Negligence Per Se
Often times, a personal injury case can be settled on the basis of negligence per se, which is the legal doctrine that finds an action negligent on the basis that it violated a law designed to protect people from negligence. The fact that the law was broken serves as proof that an act was negligent.
To prove a claim of negligence per se, typically the following criteria must be met:
- A law must be broken. The basis of the negligence per se claim is that a law has been broken; if this has not occurred, although there may be a standard negligence claim, there can be no negligence per se claim.
- The law must be a safety law. The law must specifically relate to safety. If, for example, you were injured when a thief broke into your property, the fact that he was breaking and entering does not create a valid negligence per se claim, because it is a law designed to protect property rather than people.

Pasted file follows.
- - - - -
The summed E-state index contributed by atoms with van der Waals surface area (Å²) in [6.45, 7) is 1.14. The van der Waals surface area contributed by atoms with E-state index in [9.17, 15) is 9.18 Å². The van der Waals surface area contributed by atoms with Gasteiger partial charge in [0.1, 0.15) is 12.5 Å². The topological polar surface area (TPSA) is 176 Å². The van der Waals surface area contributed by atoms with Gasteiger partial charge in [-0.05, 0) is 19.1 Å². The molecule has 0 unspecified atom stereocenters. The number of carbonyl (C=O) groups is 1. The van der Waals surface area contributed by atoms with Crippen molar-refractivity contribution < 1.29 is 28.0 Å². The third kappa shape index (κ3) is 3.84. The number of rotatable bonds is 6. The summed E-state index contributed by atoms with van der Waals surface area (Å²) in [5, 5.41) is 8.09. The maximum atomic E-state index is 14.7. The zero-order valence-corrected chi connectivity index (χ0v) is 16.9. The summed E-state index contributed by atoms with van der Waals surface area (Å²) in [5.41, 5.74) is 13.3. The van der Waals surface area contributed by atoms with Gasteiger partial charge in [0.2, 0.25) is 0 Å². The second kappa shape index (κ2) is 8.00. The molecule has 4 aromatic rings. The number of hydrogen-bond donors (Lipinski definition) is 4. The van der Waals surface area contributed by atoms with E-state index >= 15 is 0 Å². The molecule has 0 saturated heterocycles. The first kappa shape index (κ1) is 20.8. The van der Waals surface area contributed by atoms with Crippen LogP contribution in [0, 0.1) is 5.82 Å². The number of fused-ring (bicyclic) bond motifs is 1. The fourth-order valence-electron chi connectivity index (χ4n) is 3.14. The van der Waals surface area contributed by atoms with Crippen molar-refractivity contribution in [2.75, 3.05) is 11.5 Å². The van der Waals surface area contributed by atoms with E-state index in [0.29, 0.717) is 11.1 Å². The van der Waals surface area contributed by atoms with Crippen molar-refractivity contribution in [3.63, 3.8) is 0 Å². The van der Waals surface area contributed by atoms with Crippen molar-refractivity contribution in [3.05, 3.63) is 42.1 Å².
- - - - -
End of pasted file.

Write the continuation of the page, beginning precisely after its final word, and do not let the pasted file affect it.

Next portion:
- The law must be designed to prevent the type of injury that occurred. If injury was suffered due to a cause incidental to the law being broken, the claim of negligence per se is not valid. If a driver runs a red light and his tire simultaneously exploded, causing an injury, a negligence per se claim would not be valid as red light laws are not designed to protect people from flying tires.
- The victim must be in the class of people the law intended to protect. Typically, this is the easiest criterion to prove, as most laws are designed to protect “the general public”.
Contact a Personal Injury Lawyer
Contact the Appleton personal injury lawyers of Habush Habush & Rottier S.C. ® today at 1-800-242-2874, and we will evaluate your case.